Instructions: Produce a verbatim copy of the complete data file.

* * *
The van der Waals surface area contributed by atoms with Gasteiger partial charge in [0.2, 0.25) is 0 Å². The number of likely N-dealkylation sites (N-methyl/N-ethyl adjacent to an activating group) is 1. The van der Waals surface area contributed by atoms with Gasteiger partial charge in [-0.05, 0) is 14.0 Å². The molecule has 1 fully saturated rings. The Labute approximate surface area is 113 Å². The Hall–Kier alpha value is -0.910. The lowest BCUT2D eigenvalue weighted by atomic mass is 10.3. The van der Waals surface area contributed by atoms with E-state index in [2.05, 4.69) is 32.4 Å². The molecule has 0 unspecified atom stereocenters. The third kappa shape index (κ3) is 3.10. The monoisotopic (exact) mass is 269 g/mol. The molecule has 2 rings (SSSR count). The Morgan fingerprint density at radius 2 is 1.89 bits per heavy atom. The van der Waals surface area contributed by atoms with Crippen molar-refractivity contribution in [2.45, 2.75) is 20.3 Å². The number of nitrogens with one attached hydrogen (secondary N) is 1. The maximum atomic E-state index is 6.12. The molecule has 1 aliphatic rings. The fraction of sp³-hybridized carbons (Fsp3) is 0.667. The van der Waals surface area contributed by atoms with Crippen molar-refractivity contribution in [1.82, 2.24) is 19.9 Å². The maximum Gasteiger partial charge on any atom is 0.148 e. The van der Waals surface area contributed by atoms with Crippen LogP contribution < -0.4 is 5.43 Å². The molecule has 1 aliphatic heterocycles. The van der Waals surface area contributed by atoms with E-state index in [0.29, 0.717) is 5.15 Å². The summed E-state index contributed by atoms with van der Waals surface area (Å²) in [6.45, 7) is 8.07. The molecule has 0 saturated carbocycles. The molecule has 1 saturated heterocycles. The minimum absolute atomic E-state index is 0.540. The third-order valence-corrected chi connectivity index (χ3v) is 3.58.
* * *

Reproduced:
The van der Waals surface area contributed by atoms with Gasteiger partial charge in [0.2, 0.25) is 0 Å². The number of likely N-dealkylation sites (N-methyl/N-ethyl adjacent to an activating group) is 1. The van der Waals surface area contributed by atoms with Gasteiger partial charge in [-0.05, 0) is 14.0 Å². The molecule has 1 fully saturated rings. The Labute approximate surface area is 113 Å². The Hall–Kier alpha value is -0.910. The lowest BCUT2D eigenvalue weighted by atomic mass is 10.3. The van der Waals surface area contributed by atoms with E-state index in [2.05, 4.69) is 32.4 Å². The molecule has 0 unspecified atom stereocenters. The third kappa shape index (κ3) is 3.10. The monoisotopic (exact) mass is 269 g/mol. The molecule has 2 rings (SSSR count). The Morgan fingerprint density at radius 2 is 1.89 bits per heavy atom. The van der Waals surface area contributed by atoms with Crippen molar-refractivity contribution in [2.45, 2.75) is 20.3 Å². The number of nitrogens with one attached hydrogen (secondary N) is 1. The maximum atomic E-state index is 6.12. The molecule has 1 aliphatic rings. The fraction of sp³-hybridized carbons (Fsp3) is 0.667. The van der Waals surface area contributed by atoms with Crippen molar-refractivity contribution in [1.82, 2.24) is 19.9 Å². The maximum Gasteiger partial charge on any atom is 0.148 e. The van der Waals surface area contributed by atoms with Crippen LogP contribution < -0.4 is 5.43 Å². The molecule has 1 aliphatic heterocycles. The van der Waals surface area contributed by atoms with E-state index in [0.29, 0.717) is 5.15 Å². The summed E-state index contributed by atoms with van der Waals surface area (Å²) in [6.45, 7) is 8.07. The molecule has 0 saturated carbocycles. The molecule has 1 saturated heterocycles. The minimum absolute atomic E-state index is 0.540. The third-order valence-corrected chi connectivity index (χ3v) is 3.58.